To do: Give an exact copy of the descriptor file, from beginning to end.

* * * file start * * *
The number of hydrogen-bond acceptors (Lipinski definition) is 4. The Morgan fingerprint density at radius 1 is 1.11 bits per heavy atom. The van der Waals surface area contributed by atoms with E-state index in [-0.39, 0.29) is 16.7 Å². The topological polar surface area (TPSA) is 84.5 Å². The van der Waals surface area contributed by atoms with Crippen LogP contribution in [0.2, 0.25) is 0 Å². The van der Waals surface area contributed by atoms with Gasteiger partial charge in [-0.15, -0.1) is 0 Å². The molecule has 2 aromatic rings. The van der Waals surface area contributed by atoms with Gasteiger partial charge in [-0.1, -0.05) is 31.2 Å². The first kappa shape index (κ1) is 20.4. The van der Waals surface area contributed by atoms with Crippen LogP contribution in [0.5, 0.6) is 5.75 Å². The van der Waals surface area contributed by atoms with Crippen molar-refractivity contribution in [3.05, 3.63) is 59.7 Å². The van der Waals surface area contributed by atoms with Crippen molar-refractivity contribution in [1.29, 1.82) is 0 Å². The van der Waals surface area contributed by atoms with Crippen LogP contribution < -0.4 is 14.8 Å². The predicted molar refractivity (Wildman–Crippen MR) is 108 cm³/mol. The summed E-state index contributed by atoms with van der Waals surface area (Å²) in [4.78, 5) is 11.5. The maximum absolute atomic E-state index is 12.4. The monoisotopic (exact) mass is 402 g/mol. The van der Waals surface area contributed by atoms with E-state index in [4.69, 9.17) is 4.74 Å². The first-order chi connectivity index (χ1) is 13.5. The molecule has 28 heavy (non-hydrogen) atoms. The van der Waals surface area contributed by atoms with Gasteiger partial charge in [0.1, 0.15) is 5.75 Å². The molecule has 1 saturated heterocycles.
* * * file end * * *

The number of hydrogen-bond acceptors (Lipinski definition) is 4. The Morgan fingerprint density at radius 1 is 1.11 bits per heavy atom. The van der Waals surface area contributed by atoms with E-state index in [-0.39, 0.29) is 16.7 Å². The topological polar surface area (TPSA) is 84.5 Å². The van der Waals surface area contributed by atoms with Crippen LogP contribution in [0.2, 0.25) is 0 Å². The van der Waals surface area contributed by atoms with Gasteiger partial charge in [-0.15, -0.1) is 0 Å². The molecule has 2 aromatic rings. The van der Waals surface area contributed by atoms with Gasteiger partial charge in [-0.1, -0.05) is 31.2 Å². The first kappa shape index (κ1) is 20.4. The van der Waals surface area contributed by atoms with Crippen LogP contribution in [0.5, 0.6) is 5.75 Å². The van der Waals surface area contributed by atoms with Crippen molar-refractivity contribution in [3.05, 3.63) is 59.7 Å². The van der Waals surface area contributed by atoms with Crippen molar-refractivity contribution in [1.29, 1.82) is 0 Å². The van der Waals surface area contributed by atoms with Crippen LogP contribution < -0.4 is 14.8 Å². The predicted molar refractivity (Wildman–Crippen MR) is 108 cm³/mol. The summed E-state index contributed by atoms with van der Waals surface area (Å²) in [4.78, 5) is 11.5. The maximum absolute atomic E-state index is 12.4. The monoisotopic (exact) mass is 402 g/mol. The van der Waals surface area contributed by atoms with E-state index in [4.69, 9.17) is 4.74 Å². The first-order chi connectivity index (χ1) is 13.5. The molecule has 28 heavy (non-hydrogen) atoms. The van der Waals surface area contributed by atoms with Gasteiger partial charge in [0.1, 0.15) is 5.75 Å². The molecule has 1 saturated heterocycles.